Pfizer’s antiviral medication Paxlovid is designed to reduce the risk of hospitalization in patients with COVID-19, and it’s approved for use across Canada.
Although it has the potential to take some pressure off hospitals during coronavirus surges, some doctors and pharmacists believe it isn’t being used as widely as it should.
Dr. Brian Conway is the medical director of the Vancouver Infectious Diseases Center and an assistant professor in the University of British Columbia’s Department of Pharmacology and Therapeutics. He said the lack of uptake could be due to a number of factors, including restrictions on who can prescribe it and a lack of awareness about the treatment, both among the public and medical professionals.
“It may be that we’re not prescribing it broadly enough,” Conway told CTVNews.ca. “My sense is when I speak to family physicians who might be the first line, they aren’t aware of it. Many pharmacists I’ve had to work with and explain to them what this stuff is. There hasn’t been a big push to make sure everyone knows what it is.”
HOW IT WORKS
According to Health Canada, Paxlovid is an antiviral medication in pill form that works best to limit the severity of COVID-19 when taken early in the course of an infection with mild to moderate symptoms.
Patients take two doses each day for five days, and each dose consists of two pink nirmatrelvir tablets and one white ritonavir tablet. Nirmatrelvir is an antiviral drug that inhibits a SARS-CoV-2 protein to stop the virus from replicating, while ritonavir delays the breakdown of nirmatrelvir to help it work in the body for longer.
Eligible patients take the drug at home after testing positive for COVID-19. According to the Ontario COVID-19 Science Advisory Table, side-effects are generally mild and may include an altered sense of taste, diarrhea, muscle pain, vomiting, high blood pressure and headache.
WHO IS ELIGIBLE
In Canada, Paxlovid is approved for people who have tested positive for COVID-19 and who are at increased risk of developing serious COVID-19 symptoms that could require hospitalization.
It’s up to provinces and territories to prioritize who is eligible, but Health Canada says age is the strongest risk factor for severe illness and hospitalization, with unvaccinated seniors or seniors whose vaccinations are not up to date facing the most risk.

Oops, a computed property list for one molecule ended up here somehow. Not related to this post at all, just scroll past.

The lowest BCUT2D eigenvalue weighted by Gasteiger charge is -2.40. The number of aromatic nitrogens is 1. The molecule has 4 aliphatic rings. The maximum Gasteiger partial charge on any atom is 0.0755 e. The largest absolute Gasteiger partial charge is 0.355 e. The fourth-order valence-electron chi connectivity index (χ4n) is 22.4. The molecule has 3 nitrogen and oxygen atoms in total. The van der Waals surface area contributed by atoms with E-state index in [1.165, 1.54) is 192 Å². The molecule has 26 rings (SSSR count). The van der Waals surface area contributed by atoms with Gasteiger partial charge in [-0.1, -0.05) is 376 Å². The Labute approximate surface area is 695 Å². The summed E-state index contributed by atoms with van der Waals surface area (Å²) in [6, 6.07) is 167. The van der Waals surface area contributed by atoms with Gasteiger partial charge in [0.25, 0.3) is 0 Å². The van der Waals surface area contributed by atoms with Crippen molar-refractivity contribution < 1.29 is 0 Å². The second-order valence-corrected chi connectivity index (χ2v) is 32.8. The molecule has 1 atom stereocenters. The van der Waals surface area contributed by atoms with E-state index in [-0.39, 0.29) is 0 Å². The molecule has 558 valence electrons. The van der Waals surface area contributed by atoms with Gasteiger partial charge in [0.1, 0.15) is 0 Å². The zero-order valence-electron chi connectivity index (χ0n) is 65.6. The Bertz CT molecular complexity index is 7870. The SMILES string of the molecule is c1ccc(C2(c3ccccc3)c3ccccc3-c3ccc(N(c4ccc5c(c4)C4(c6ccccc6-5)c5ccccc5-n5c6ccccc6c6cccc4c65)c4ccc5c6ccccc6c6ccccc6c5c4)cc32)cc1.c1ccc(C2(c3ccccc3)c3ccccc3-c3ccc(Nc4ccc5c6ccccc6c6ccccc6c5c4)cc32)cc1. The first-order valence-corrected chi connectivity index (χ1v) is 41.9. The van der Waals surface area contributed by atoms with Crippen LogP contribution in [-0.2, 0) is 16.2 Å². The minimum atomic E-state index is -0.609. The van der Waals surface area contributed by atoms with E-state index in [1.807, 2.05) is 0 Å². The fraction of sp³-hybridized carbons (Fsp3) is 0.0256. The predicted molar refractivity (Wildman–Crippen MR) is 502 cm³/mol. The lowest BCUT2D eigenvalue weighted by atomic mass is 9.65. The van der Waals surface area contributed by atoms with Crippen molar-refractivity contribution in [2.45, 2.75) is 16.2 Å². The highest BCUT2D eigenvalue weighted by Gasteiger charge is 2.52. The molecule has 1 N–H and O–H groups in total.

Other eligible adults include those who are immunocompromised and those who have serious underlying conditions such as obesity or diabetes, and people over 60 living in underserved, rural or remote communities or congregate care settings.
Paxlovid is not approved for people who have not tested positive for COVID-19, patients who are already being treated in-hospital for COVID-19 or anyone under 18.
The drug interacts with dozens of common medications, including some heart medicines, certain antibiotics, hormonal contraceptives and those used to treat erectile dysfunction, blood cholesterol and seasonal allergies.
It is also not recommended at full-strength for people with kidney problems. Anyone with kidney problems or who is taking a medication that might interact with Paxlovid should consult their health-care provider.
Provinces and territories are in charge of prioritizing access to Paxlovid, so anyone with questions about their own eligibility should contact their local or provincial public health service or their health-care provider.
WHO CAN PRESCRIBE AND DISPENSE IT
Provinces and territories have the authority to decide who can prescribe and dispense Paxlovid, which Conway said has created a patchwork of policies that range from simple and streamlined to complicated and bureaucratic.
“So different provinces have different approaches, the most simple being that if someone tests positive on a rapid test, they can communicate that result to a pharmacist or the pharmacist may do the test onsite, and then the pharmacist can link to a physician, a brief interaction occurs, and the medication is prescribed,” Conway said. “So that’s the simplest.”
In other provinces, pharmacies can dispense Paxlovid, but only doctors and nurse practitioners can prescribe it. This is the case in Ontario and British Columbia.
“The most complicated [system] is potentially the one we have here in British Columbia, where there is a form that needs to be completed and they’ve established criteria for eligibility for Paxlovid, and the individual has to meet these requirements,” Conway said.
Conway says the process is so convoluted that some doctors have opted not to prescribe Paxlovid to avoid filling out the paperwork.
In a media release on July 11, Dr. Danielle Paes, chief pharmacist officer of the Canadian Pharmacists Association, called on provincial governments to empower pharmacists to provide point-of-care testing and prescribe COVID-19 treatments such as Paxlovid
“Quebec was the first jurisdiction in the world to enable pharmacists to prescribe for Paxlovid and saw a marked increase in use of the COVID-19 antiviral, helping to keep patients out of hospitals. Other provinces have followed suit, but many have not yet enabled this critical service,” Dr. Paes said.
“Pharmacist-prescribed Paxlovid is just one example of the kind of innovative community care that will reduce the strain on our hospitals while expanding access to the services and care Canadians rely on.”